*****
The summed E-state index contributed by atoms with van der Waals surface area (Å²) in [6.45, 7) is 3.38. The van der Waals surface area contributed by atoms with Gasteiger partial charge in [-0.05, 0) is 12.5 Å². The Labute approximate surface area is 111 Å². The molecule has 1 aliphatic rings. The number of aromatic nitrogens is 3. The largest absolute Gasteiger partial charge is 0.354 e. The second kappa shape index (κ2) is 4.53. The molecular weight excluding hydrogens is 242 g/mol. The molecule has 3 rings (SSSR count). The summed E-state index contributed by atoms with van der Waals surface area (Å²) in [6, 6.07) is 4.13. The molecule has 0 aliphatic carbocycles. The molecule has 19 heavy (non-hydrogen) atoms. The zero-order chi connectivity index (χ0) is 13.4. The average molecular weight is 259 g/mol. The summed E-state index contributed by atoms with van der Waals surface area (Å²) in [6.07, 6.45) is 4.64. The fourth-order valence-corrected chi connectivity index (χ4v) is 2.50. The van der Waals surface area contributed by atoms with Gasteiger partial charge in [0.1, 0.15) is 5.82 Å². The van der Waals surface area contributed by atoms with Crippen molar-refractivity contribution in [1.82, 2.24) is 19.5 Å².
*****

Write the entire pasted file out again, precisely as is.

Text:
The summed E-state index contributed by atoms with van der Waals surface area (Å²) in [6.45, 7) is 3.38. The van der Waals surface area contributed by atoms with Gasteiger partial charge in [-0.05, 0) is 12.5 Å². The Labute approximate surface area is 111 Å². The molecule has 1 aliphatic rings. The number of aromatic nitrogens is 3. The largest absolute Gasteiger partial charge is 0.354 e. The second kappa shape index (κ2) is 4.53. The molecular weight excluding hydrogens is 242 g/mol. The molecule has 3 rings (SSSR count). The summed E-state index contributed by atoms with van der Waals surface area (Å²) in [6, 6.07) is 4.13. The molecule has 0 aliphatic carbocycles. The molecule has 19 heavy (non-hydrogen) atoms. The zero-order chi connectivity index (χ0) is 13.4. The average molecular weight is 259 g/mol. The summed E-state index contributed by atoms with van der Waals surface area (Å²) in [6.07, 6.45) is 4.64. The fourth-order valence-corrected chi connectivity index (χ4v) is 2.50. The van der Waals surface area contributed by atoms with Gasteiger partial charge in [0.1, 0.15) is 5.82 Å². The van der Waals surface area contributed by atoms with Crippen molar-refractivity contribution in [1.82, 2.24) is 19.5 Å².